Position of Women in Islam: Economic Aspect
Islam gave women a variety of rights 1,400 years ago that were not acknowledged in Western countries until the 17th century.
According to the Encyclopedia Americana in English Common Law: all the real property held by a woman at the time of her marriage became the property of her husband — he was entitled to the rent from the land and any profit that might be made from managing it.
In Islamic law, women have an unqualified right to own property, a right that does not change on marriage. A woman is also free to dispose of her property, — bequeath it, rent it, sell it, invest it — in any way she likes, without consulting any one else.
Incidentally, a Muslim woman is not required to change her maiden name on marriage, she retains her own name, a symbolic demonstration of the fact that even on marriage, Islam recognizes her independent legal personality.
It was not until the late 1870s onwards in England (and even later elsewhere in Europe) that married women achieved the right to enter contracts and own property. In France, these same rights were not recognized until 1938.
At the time of Prophet Muhammad, women themselves were an object of inheritance because they were considered to be part of the possessions of a man. Pre-Islamic Arabs were not the only community to have such views.
The Qur’an, however, established the right of women to a share in inheritance and indeed determined the shares that male and female heirs of the deceased should have. This “determined” share is calculated by Allah Himself in His wisdom and cannot be changed, and any will that recommends the exclusion of a particular heir renders it null and void.
There is a verse in the Qur’an detailing the Islamic position on inheritance that was revealed in response to a complaint made by a Muslim woman to the Prophet: her brother-in-law had taken the whole of her recently deceased husband’s property, even though she had two daughters.
God revealed what means,
[Men shall have a portion of what the parents and the near relatives leave, and women shall have a portion of what the parents and the near relatives leave, whether there is little or much of it; a stated portion.] (An-Nisaa’ 4:7)
The Islamic law of inheritance is extremely detailed, but its most salient features are that:
a. The extent of the share of inheritance is dependent on the heir’s relationship to the deceased.
b. In most cases, the male’s share of the inheritance is twice that of the female’s. This is due to the variant financial responsibilities of the male and the female in Islam. It is clear that men need the extra share of inheritance in view of the commitments they have, not only to their own families, but also to other poor relatives who may be dependent on them.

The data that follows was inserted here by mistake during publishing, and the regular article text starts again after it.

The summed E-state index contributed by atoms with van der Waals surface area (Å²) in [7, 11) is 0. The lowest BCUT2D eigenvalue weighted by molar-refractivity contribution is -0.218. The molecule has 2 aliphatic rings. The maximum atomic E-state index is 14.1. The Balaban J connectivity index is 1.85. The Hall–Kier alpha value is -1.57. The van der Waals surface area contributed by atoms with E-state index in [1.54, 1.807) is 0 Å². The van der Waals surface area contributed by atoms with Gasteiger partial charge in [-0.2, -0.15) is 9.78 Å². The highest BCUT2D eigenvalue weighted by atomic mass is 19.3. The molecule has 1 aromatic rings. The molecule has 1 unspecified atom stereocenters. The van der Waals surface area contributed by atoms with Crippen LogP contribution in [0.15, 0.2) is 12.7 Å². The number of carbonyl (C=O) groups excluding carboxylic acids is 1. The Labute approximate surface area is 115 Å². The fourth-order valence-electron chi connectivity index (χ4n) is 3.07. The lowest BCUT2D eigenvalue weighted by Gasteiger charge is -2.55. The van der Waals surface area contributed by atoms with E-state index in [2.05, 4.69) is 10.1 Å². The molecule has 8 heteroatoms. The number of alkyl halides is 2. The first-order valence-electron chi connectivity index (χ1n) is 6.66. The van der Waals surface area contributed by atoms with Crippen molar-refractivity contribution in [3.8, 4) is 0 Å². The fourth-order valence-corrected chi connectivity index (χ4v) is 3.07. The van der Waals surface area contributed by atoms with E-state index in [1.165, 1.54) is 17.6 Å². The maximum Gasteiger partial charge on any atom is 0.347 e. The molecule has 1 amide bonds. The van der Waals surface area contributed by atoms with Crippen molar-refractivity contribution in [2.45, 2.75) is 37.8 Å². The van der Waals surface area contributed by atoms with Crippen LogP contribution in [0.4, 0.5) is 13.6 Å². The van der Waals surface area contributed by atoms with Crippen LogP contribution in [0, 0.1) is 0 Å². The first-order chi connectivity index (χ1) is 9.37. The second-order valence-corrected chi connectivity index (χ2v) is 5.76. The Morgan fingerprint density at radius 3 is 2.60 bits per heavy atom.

c. The shares to be allotted out of any inheritance are determined by Allah and not by any human being.
In fact, taking Islamic law as a whole, women are much more favored financially than their male counterparts for the following reasons:
During the period of engagement prior to marriage, any gifts given by the woman’s fiancé are her own.
On marriage, she is entitled to receive a marriage gift, dowry, (which usually takes the form of money) and this is her own property.
If the woman has any property prior to her marriage, this property continues to be at her sole disposal after the marriage; her husband has no claims on it.
Even if the wife is rich, she is not required to spend a single penny on the household; the full responsibility for her food, clothing, housing, medication, recreation, etc. is her husband’s.
Any income the wife earns through investing or working is entirely hers, to be spent as she alone wishes.
In case of divorce, if there is any deferred part of the dowry still to be paid, it becomes due immediately.
The divorced woman is entitled to full maintenance during the waiting period which follows divorce, and is also entitled to maintenance for her children.
There is no legal provision in either the Qur’an or the Sunnah of Prophet Muhammad, which prohibits women from seeking a career or a job. Indeed in the ideal Islamic society, it is desirable that women are treated and nursed by women, and that female children are educated by women teachers at primary and advanced levels. Women are entitled to equal rates of pay with men doing similar work.
In Islamic law, however, the most significant role for a woman is that of motherhood and household management; if there is a conflict between this and a career, Islam says motherhood should take precedence because of its importance to society.
The biggest problems in contemporary society result from looking down on the role of the mother, yet no one is as productive as she is: A husband would become bankrupt very quickly if he had to pay her for all the work she does; sometimes she is “on call” 24 hours a day! There is no greater fulfillment than a happy home with healthy and well-brought up children.
By Dr. Jamal Badawi
Encyclopedia Americana. International Edition. 1969. Vol. 19, p.108.
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